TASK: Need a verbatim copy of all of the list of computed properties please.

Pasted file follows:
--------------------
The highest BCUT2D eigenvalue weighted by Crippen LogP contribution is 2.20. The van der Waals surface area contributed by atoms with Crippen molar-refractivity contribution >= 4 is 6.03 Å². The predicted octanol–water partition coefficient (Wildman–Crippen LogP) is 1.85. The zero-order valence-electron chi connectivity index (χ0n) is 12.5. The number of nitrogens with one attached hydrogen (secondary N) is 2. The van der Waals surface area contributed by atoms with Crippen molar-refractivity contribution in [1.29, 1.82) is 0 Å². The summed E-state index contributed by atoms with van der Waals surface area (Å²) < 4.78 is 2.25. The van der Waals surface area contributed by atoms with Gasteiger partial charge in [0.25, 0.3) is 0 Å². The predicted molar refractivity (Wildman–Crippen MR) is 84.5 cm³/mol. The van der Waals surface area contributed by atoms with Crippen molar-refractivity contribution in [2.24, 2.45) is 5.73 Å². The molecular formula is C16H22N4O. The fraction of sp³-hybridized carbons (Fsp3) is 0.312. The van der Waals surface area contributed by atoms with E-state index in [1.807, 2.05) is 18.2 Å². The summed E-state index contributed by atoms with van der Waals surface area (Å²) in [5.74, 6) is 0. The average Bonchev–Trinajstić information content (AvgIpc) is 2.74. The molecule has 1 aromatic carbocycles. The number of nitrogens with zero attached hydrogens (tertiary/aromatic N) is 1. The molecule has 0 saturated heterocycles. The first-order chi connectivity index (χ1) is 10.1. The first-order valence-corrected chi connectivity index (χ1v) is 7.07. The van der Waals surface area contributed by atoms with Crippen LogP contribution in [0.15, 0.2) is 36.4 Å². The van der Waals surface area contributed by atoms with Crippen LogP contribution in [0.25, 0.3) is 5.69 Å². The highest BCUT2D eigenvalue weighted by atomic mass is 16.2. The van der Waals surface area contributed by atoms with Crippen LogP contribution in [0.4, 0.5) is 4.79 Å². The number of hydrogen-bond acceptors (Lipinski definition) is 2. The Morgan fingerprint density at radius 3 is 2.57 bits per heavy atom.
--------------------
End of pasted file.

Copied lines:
The highest BCUT2D eigenvalue weighted by Crippen LogP contribution is 2.20. The van der Waals surface area contributed by atoms with Crippen molar-refractivity contribution >= 4 is 6.03 Å². The predicted octanol–water partition coefficient (Wildman–Crippen LogP) is 1.85. The zero-order valence-electron chi connectivity index (χ0n) is 12.5. The number of nitrogens with one attached hydrogen (secondary N) is 2. The van der Waals surface area contributed by atoms with Crippen molar-refractivity contribution in [1.29, 1.82) is 0 Å². The summed E-state index contributed by atoms with van der Waals surface area (Å²) < 4.78 is 2.25. The van der Waals surface area contributed by atoms with Gasteiger partial charge in [0.25, 0.3) is 0 Å². The predicted molar refractivity (Wildman–Crippen MR) is 84.5 cm³/mol. The van der Waals surface area contributed by atoms with Crippen molar-refractivity contribution in [2.24, 2.45) is 5.73 Å². The molecular formula is C16H22N4O. The fraction of sp³-hybridized carbons (Fsp3) is 0.312. The van der Waals surface area contributed by atoms with E-state index in [1.807, 2.05) is 18.2 Å². The summed E-state index contributed by atoms with van der Waals surface area (Å²) in [5.74, 6) is 0. The average Bonchev–Trinajstić information content (AvgIpc) is 2.74. The molecule has 1 aromatic carbocycles. The number of nitrogens with zero attached hydrogens (tertiary/aromatic N) is 1. The molecule has 0 saturated heterocycles. The first-order chi connectivity index (χ1) is 10.1. The first-order valence-corrected chi connectivity index (χ1v) is 7.07. The van der Waals surface area contributed by atoms with Crippen LogP contribution in [0.15, 0.2) is 36.4 Å². The van der Waals surface area contributed by atoms with Crippen LogP contribution in [0.25, 0.3) is 5.69 Å². The highest BCUT2D eigenvalue weighted by atomic mass is 16.2. The van der Waals surface area contributed by atoms with Crippen LogP contribution in [0.4, 0.5) is 4.79 Å². The number of hydrogen-bond acceptors (Lipinski definition) is 2. The Morgan fingerprint density at radius 3 is 2.57 bits per heavy atom.